Very often there’s a narrative that any development in low-income communities is desirable, that the problem is there’s no new investment. But what Melissa’s work demonstrates is that by adding substandard, low-quality, intense development – with little thought about urban design and public spaces – targeted at low-income communities, we are not helping the existing community, we are actually hurting them.

Currie: We’re always pushing infill development [developing inside a city instead of on undeveloped land at the edge of town]. Infill is good, we want to do infill because we want to discourage sprawl. But infill just for the sake of infill is not necessarily always good, if you ignore the context. One of the major conclusions is that context matters.

Q. In building affordable housing, a major cost is the land. If you buy cheaper land, which may be near LULUs, the housing can be cheaper. That’s what the free market does. If the way to build affordable housing is where land is cheap, and it’s cheap because there are LULUs, what could or should government do?

Sorensen: This is a reflection of our reluctance to intervene in the free market. There are examples of rezonings happening practically automatically, without questioning the outcomes for the people who live there. And allowing that is a policy position.

In a 2014 study of Windy Ridge, a starter-home neighborhood, [See “Windy Ridge: A neighborhood built to fail” by Janni Sorensen, Jose Gamez and Melissa Currie, 2014, Applied Geography] one of the things we found was that you’re passing the eventual costs arising from that kind of development along to the taxpayers and the city.

Inclusionary zoning would distribute affordable housing around the community. That’s obviously difficult to implement without political support. [Inclusionary zoning requires a certain percentage of affordable units to be built in each development; state law doesn’t support it.]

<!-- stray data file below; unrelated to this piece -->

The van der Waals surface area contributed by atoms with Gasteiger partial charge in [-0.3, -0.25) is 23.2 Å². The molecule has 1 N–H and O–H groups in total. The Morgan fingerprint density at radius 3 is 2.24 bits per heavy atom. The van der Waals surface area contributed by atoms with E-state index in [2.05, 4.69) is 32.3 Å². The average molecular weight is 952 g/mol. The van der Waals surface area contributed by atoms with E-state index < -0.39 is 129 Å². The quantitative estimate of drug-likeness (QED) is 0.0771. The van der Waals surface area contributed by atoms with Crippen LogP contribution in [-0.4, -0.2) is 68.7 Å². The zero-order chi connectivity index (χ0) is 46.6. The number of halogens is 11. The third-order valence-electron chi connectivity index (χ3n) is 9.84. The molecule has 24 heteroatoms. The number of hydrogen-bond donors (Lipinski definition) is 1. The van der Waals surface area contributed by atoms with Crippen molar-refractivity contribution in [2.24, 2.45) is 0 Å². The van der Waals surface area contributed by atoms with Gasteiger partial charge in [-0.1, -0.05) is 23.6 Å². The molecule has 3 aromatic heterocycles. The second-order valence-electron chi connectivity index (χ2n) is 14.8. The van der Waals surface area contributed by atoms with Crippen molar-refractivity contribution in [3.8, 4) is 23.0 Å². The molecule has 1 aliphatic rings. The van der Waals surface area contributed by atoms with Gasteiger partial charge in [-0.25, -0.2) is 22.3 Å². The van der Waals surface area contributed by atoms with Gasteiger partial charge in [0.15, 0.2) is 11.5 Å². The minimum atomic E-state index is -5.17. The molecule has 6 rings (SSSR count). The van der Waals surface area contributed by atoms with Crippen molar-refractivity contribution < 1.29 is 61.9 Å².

A boarded-up house in the Windy Ridge neighborhood in 2012. Photo: Josh McCann

Q. What could or should government or other institutions do to break that cycle of unsustainable neighborhoods being built because the land is cheap?

Currie: They have to be more careful about where they allow development to happen. It’s not OK to put neighborhoods next to these kinds of LULUs. It shocks me that we’re still doing that in 2018.

Sorensen: One of the things we hear a lot about in the older neighborhoods is that it feels like an assault to have housing that does not fit the style and the design of their communities. People are really hurt by change to their community that doesn’t respect the history or the coherent feel of their community. Many low-income communities have very strong histories of being the first places in the city where African Americans could purchase homes and very strong histories of attachment to the neighborhood. When people from the outside come in and build something that doesn’t fit, that doesn’t add positive value, that’s not a just way to allow market forces to disturb and disrupt those communities.

We seem to have this arrogant attitude that people who own homes in lower income communities do not have the strong feelings that people in higher income neighborhoods have about preserving and maintaining the style, the design, the feel of their community.

And very often the public engagement process is minimal; there’s not enough effort to bring people out.

Q. The “American Dream,” which used to be “work hard and get ahead,” at some point became “buy a house in the suburbs with a white picket fence.” Do you think that played into people’s willingness to buy these starter homes – a single-family house with a yard?

Sorensen: That’s very much true, at least from the work we did in Windy Ridge, where people would use those words and talk about how they would see pictures of the houses online and it felt exactly like the American Dream, and suddenly it was accessible to them. And then – waking up from that dream after they moved into the community – many of the homeowners realized they were surrounded by investors who had bought up these houses to rent them out.